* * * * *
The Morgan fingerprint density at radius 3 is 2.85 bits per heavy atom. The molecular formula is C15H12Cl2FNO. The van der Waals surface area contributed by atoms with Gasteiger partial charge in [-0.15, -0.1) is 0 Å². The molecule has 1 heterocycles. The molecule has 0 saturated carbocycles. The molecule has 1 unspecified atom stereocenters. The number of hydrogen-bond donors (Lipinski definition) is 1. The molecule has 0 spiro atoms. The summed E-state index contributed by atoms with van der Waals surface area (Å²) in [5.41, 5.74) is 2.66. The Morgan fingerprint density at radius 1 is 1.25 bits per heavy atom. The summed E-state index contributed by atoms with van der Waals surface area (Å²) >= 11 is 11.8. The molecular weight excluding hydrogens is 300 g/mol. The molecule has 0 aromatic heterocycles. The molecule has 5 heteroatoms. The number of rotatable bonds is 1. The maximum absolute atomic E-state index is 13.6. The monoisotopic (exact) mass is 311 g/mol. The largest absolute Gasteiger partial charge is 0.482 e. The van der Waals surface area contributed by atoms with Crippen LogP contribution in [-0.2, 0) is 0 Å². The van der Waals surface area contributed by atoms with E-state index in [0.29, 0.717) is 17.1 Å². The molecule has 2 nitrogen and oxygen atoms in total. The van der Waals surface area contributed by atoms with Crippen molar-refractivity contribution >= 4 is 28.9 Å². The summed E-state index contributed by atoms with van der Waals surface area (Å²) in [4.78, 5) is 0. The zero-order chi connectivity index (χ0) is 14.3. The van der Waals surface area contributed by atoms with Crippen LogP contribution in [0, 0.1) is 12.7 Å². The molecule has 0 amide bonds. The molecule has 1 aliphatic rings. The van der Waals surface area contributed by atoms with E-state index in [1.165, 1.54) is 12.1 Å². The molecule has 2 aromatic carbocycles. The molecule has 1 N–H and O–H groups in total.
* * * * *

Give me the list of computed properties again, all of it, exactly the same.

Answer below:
The Morgan fingerprint density at radius 3 is 2.85 bits per heavy atom. The molecular formula is C15H12Cl2FNO. The van der Waals surface area contributed by atoms with Gasteiger partial charge in [-0.15, -0.1) is 0 Å². The molecule has 1 heterocycles. The molecule has 0 saturated carbocycles. The molecule has 1 unspecified atom stereocenters. The number of hydrogen-bond donors (Lipinski definition) is 1. The molecule has 0 spiro atoms. The summed E-state index contributed by atoms with van der Waals surface area (Å²) in [5.41, 5.74) is 2.66. The Morgan fingerprint density at radius 1 is 1.25 bits per heavy atom. The summed E-state index contributed by atoms with van der Waals surface area (Å²) >= 11 is 11.8. The molecular weight excluding hydrogens is 300 g/mol. The molecule has 0 aromatic heterocycles. The molecule has 5 heteroatoms. The number of rotatable bonds is 1. The maximum absolute atomic E-state index is 13.6. The monoisotopic (exact) mass is 311 g/mol. The largest absolute Gasteiger partial charge is 0.482 e. The van der Waals surface area contributed by atoms with Crippen LogP contribution in [-0.2, 0) is 0 Å². The van der Waals surface area contributed by atoms with E-state index in [0.29, 0.717) is 17.1 Å². The molecule has 2 nitrogen and oxygen atoms in total. The van der Waals surface area contributed by atoms with Crippen molar-refractivity contribution >= 4 is 28.9 Å². The summed E-state index contributed by atoms with van der Waals surface area (Å²) in [4.78, 5) is 0. The zero-order chi connectivity index (χ0) is 14.3. The van der Waals surface area contributed by atoms with Crippen LogP contribution in [0, 0.1) is 12.7 Å². The molecule has 0 amide bonds. The molecule has 1 aliphatic rings. The van der Waals surface area contributed by atoms with E-state index in [1.165, 1.54) is 12.1 Å². The molecule has 2 aromatic carbocycles. The molecule has 1 N–H and O–H groups in total.